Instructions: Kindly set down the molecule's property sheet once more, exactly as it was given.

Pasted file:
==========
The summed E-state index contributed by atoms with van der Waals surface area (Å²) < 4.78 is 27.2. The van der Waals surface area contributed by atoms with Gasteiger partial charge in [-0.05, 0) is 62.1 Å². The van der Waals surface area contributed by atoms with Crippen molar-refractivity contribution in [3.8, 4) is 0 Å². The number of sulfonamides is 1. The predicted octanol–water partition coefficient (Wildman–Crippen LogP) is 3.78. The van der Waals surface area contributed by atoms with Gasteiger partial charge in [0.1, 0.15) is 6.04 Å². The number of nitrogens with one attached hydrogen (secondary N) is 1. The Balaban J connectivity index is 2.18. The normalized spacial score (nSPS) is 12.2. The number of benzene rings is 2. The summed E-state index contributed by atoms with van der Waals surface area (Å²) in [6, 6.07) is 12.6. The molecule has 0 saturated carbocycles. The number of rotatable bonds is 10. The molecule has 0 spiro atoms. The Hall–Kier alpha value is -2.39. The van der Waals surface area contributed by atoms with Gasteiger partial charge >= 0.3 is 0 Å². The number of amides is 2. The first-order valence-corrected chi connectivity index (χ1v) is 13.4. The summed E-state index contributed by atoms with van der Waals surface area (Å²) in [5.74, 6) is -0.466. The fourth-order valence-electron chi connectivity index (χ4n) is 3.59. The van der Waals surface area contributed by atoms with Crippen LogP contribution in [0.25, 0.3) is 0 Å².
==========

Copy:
The summed E-state index contributed by atoms with van der Waals surface area (Å²) < 4.78 is 27.2. The van der Waals surface area contributed by atoms with Gasteiger partial charge in [-0.05, 0) is 62.1 Å². The van der Waals surface area contributed by atoms with Crippen molar-refractivity contribution in [3.8, 4) is 0 Å². The number of sulfonamides is 1. The predicted octanol–water partition coefficient (Wildman–Crippen LogP) is 3.78. The van der Waals surface area contributed by atoms with Gasteiger partial charge in [0.1, 0.15) is 6.04 Å². The number of nitrogens with one attached hydrogen (secondary N) is 1. The Balaban J connectivity index is 2.18. The normalized spacial score (nSPS) is 12.2. The number of benzene rings is 2. The summed E-state index contributed by atoms with van der Waals surface area (Å²) in [6, 6.07) is 12.6. The molecule has 0 saturated carbocycles. The number of rotatable bonds is 10. The molecule has 0 spiro atoms. The Hall–Kier alpha value is -2.39. The van der Waals surface area contributed by atoms with Gasteiger partial charge >= 0.3 is 0 Å². The number of amides is 2. The first-order valence-corrected chi connectivity index (χ1v) is 13.4. The summed E-state index contributed by atoms with van der Waals surface area (Å²) in [5.74, 6) is -0.466. The fourth-order valence-electron chi connectivity index (χ4n) is 3.59. The van der Waals surface area contributed by atoms with Crippen LogP contribution in [0.25, 0.3) is 0 Å².